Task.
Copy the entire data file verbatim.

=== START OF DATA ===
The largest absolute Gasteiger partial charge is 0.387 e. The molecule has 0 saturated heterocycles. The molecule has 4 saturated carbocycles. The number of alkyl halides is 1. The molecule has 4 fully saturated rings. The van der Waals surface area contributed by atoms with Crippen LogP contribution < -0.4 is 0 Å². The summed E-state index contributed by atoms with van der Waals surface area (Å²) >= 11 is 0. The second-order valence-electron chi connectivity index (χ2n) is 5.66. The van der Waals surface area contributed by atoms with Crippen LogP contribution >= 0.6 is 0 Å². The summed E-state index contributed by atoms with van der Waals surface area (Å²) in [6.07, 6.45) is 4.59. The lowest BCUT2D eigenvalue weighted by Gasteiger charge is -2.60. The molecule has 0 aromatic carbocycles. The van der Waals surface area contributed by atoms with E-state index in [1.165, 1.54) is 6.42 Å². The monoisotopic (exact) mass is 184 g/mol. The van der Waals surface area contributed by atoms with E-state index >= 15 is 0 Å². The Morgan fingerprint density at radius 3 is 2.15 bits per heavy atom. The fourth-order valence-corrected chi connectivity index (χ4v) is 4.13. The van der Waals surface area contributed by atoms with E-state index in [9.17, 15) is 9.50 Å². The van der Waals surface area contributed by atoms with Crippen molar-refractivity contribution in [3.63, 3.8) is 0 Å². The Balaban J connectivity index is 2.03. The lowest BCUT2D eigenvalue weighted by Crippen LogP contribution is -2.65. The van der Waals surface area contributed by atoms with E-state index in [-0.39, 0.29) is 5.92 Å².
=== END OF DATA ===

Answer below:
The largest absolute Gasteiger partial charge is 0.387 e. The molecule has 0 saturated heterocycles. The molecule has 4 saturated carbocycles. The number of alkyl halides is 1. The molecule has 4 fully saturated rings. The van der Waals surface area contributed by atoms with Crippen LogP contribution < -0.4 is 0 Å². The summed E-state index contributed by atoms with van der Waals surface area (Å²) >= 11 is 0. The second-order valence-electron chi connectivity index (χ2n) is 5.66. The van der Waals surface area contributed by atoms with Crippen LogP contribution >= 0.6 is 0 Å². The summed E-state index contributed by atoms with van der Waals surface area (Å²) in [6.07, 6.45) is 4.59. The lowest BCUT2D eigenvalue weighted by Gasteiger charge is -2.60. The molecule has 0 aromatic carbocycles. The van der Waals surface area contributed by atoms with E-state index in [1.165, 1.54) is 6.42 Å². The monoisotopic (exact) mass is 184 g/mol. The van der Waals surface area contributed by atoms with E-state index >= 15 is 0 Å². The Morgan fingerprint density at radius 3 is 2.15 bits per heavy atom. The fourth-order valence-corrected chi connectivity index (χ4v) is 4.13. The van der Waals surface area contributed by atoms with E-state index in [9.17, 15) is 9.50 Å². The van der Waals surface area contributed by atoms with Crippen molar-refractivity contribution in [3.63, 3.8) is 0 Å². The Balaban J connectivity index is 2.03. The lowest BCUT2D eigenvalue weighted by Crippen LogP contribution is -2.65. The van der Waals surface area contributed by atoms with E-state index in [-0.39, 0.29) is 5.92 Å².